The volume of the uploads is staggering — for what it says about the power of the platforms and our collective desire to share horrific acts of violence. How footage of the murder of at least 50 innocent people was broadcast and distributed globally dredges up some deeply uncomfortable questions for the biggest social networks, including the existential one: Is the ability to connect at such speed and scale a benefit or a detriment to the greater good?
That question is easy to answer. The ability to connect at speed and scale is a clear detriment to the greater good.
We need to find ways to break up platforms like Facebook, Google, and YouTube. I am skeptical that it is possible to break them up in the traditional way, despite plausible arguments that they are monopolistic.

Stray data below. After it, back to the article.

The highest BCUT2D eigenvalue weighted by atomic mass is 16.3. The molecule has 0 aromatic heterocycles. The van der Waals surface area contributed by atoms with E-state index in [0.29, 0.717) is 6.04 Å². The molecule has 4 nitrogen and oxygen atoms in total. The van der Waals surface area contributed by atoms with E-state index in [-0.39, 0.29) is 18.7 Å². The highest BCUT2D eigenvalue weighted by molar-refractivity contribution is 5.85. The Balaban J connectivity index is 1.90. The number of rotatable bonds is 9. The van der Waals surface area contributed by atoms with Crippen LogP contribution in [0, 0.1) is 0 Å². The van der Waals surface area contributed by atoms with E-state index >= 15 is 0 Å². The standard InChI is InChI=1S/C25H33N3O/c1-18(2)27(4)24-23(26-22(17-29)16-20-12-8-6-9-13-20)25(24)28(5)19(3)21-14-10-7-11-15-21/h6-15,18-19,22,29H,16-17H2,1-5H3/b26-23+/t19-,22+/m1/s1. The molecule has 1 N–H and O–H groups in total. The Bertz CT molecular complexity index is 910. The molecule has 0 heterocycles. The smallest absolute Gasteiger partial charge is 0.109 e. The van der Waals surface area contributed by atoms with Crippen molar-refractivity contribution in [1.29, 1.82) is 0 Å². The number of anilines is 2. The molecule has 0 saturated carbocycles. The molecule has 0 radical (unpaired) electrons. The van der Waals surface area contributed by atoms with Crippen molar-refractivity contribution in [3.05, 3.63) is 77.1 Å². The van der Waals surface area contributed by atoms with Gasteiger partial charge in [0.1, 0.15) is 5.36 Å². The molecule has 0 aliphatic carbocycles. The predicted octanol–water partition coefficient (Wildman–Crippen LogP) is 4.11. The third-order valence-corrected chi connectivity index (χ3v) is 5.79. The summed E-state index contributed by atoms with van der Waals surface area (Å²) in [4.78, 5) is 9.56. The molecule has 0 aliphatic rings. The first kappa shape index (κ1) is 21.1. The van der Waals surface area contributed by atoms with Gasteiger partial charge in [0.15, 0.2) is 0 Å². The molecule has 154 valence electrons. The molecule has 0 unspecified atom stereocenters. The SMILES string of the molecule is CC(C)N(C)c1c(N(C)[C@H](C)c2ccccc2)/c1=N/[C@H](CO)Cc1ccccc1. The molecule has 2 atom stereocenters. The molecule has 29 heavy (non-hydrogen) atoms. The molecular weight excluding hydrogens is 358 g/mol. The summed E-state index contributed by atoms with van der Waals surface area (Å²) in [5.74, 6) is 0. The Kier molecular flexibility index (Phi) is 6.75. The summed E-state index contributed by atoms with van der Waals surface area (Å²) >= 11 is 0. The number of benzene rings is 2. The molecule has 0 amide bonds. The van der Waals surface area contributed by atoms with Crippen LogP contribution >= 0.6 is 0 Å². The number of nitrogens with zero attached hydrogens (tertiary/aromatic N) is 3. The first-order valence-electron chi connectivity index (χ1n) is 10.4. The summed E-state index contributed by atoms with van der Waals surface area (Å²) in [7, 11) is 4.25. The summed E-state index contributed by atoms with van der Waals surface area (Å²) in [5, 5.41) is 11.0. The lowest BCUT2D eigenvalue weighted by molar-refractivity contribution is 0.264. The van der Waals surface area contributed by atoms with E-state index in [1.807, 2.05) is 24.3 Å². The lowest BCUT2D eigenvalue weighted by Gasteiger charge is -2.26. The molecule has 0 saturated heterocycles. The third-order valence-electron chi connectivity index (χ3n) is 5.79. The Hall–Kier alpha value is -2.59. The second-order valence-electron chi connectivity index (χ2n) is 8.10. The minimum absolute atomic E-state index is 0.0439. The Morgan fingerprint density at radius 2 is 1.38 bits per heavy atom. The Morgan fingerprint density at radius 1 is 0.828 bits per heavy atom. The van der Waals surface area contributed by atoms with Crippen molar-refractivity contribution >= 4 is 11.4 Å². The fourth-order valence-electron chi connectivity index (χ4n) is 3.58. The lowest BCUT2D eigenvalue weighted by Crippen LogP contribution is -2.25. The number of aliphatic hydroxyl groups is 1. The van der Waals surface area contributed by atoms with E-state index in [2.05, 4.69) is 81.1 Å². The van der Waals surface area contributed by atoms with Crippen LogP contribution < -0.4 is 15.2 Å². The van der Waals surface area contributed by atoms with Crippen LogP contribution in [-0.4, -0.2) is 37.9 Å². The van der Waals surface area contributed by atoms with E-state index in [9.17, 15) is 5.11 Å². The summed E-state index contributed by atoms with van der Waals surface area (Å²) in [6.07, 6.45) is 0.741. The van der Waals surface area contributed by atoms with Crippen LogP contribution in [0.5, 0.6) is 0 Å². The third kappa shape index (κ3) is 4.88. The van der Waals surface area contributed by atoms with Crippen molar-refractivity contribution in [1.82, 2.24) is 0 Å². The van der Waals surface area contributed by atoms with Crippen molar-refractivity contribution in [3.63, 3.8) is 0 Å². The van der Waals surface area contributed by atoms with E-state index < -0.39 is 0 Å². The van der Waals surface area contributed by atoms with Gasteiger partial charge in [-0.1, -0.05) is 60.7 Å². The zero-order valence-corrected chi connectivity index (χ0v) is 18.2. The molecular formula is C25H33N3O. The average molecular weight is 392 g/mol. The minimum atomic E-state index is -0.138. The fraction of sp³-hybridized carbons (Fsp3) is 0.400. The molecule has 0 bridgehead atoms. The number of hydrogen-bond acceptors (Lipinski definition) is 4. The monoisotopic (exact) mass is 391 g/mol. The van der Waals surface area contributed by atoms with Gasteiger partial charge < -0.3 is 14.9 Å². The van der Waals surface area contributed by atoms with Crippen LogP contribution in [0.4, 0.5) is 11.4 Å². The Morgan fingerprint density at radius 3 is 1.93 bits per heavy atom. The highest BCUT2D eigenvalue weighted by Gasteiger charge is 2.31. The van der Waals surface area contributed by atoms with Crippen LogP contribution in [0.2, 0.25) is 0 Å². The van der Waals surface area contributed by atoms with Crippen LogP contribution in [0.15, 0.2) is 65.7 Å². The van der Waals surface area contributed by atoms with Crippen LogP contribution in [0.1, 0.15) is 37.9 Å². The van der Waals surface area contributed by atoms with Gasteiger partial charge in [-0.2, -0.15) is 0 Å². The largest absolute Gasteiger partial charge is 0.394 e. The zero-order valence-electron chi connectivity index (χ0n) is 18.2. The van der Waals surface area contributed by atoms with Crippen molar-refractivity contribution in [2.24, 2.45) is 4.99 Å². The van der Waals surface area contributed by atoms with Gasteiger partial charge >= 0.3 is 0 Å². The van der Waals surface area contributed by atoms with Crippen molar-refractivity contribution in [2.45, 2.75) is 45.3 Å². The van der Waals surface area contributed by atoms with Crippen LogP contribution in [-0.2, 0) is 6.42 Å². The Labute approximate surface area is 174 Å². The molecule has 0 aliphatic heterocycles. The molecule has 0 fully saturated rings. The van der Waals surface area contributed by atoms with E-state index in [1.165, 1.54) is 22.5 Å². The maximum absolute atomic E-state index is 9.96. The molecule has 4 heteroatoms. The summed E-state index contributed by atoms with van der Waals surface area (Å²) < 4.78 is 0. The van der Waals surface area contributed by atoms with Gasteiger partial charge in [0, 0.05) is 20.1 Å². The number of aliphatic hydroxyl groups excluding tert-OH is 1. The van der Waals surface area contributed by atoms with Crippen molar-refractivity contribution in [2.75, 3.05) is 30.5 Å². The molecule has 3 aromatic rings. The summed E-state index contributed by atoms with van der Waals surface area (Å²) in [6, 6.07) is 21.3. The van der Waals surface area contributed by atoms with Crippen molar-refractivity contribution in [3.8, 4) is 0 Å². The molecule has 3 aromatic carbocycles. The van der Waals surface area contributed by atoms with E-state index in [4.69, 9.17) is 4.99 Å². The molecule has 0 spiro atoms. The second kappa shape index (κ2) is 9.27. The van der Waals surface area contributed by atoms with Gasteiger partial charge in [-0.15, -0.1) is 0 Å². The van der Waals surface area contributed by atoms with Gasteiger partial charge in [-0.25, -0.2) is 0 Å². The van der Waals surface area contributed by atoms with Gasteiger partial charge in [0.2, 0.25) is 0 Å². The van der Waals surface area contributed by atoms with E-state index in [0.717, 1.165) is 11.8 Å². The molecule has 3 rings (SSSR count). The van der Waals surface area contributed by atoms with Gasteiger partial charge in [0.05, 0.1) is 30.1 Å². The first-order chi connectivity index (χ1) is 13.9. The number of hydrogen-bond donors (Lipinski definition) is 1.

The best bet is probably via data privacy laws and regulations. Giving users explicit and unequivocal ownership of their personal data and the use thereof might introduce enough friction to break the business models of these companies and kill them off.